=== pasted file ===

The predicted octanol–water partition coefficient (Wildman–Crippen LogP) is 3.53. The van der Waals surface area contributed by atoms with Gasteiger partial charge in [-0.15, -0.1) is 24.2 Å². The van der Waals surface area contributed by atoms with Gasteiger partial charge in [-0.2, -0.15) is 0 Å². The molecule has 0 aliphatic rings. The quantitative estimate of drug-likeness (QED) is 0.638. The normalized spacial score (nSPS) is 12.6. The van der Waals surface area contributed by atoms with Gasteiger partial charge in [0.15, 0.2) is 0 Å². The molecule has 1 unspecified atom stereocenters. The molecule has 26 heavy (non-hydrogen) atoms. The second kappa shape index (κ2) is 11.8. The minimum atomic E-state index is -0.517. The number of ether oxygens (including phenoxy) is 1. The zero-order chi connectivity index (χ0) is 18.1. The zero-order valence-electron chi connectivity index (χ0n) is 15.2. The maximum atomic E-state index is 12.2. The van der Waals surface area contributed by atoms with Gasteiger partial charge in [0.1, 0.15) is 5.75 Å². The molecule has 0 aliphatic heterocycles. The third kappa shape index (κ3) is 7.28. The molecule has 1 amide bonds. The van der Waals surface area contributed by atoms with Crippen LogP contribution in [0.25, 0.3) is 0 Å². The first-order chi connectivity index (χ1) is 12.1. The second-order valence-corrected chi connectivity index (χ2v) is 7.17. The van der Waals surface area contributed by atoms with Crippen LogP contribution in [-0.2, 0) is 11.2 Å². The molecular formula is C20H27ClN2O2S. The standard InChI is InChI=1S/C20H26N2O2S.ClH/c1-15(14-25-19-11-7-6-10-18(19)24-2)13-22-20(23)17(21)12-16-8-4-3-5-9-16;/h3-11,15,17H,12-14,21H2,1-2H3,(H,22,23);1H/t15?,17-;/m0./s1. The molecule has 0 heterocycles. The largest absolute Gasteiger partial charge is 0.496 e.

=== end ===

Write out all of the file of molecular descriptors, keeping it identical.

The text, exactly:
The predicted octanol–water partition coefficient (Wildman–Crippen LogP) is 3.53. The van der Waals surface area contributed by atoms with Gasteiger partial charge in [-0.15, -0.1) is 24.2 Å². The van der Waals surface area contributed by atoms with Gasteiger partial charge in [-0.2, -0.15) is 0 Å². The molecule has 0 aliphatic rings. The quantitative estimate of drug-likeness (QED) is 0.638. The normalized spacial score (nSPS) is 12.6. The van der Waals surface area contributed by atoms with Gasteiger partial charge in [0.15, 0.2) is 0 Å². The molecule has 1 unspecified atom stereocenters. The molecule has 26 heavy (non-hydrogen) atoms. The second kappa shape index (κ2) is 11.8. The minimum atomic E-state index is -0.517. The number of ether oxygens (including phenoxy) is 1. The zero-order chi connectivity index (χ0) is 18.1. The zero-order valence-electron chi connectivity index (χ0n) is 15.2. The maximum atomic E-state index is 12.2. The van der Waals surface area contributed by atoms with Gasteiger partial charge in [0.1, 0.15) is 5.75 Å². The molecule has 0 aliphatic heterocycles. The third kappa shape index (κ3) is 7.28. The molecule has 1 amide bonds. The van der Waals surface area contributed by atoms with Crippen LogP contribution in [0.25, 0.3) is 0 Å². The first-order chi connectivity index (χ1) is 12.1. The second-order valence-corrected chi connectivity index (χ2v) is 7.17. The van der Waals surface area contributed by atoms with Crippen LogP contribution in [-0.2, 0) is 11.2 Å². The molecular formula is C20H27ClN2O2S. The standard InChI is InChI=1S/C20H26N2O2S.ClH/c1-15(14-25-19-11-7-6-10-18(19)24-2)13-22-20(23)17(21)12-16-8-4-3-5-9-16;/h3-11,15,17H,12-14,21H2,1-2H3,(H,22,23);1H/t15?,17-;/m0./s1. The molecule has 0 heterocycles. The largest absolute Gasteiger partial charge is 0.496 e.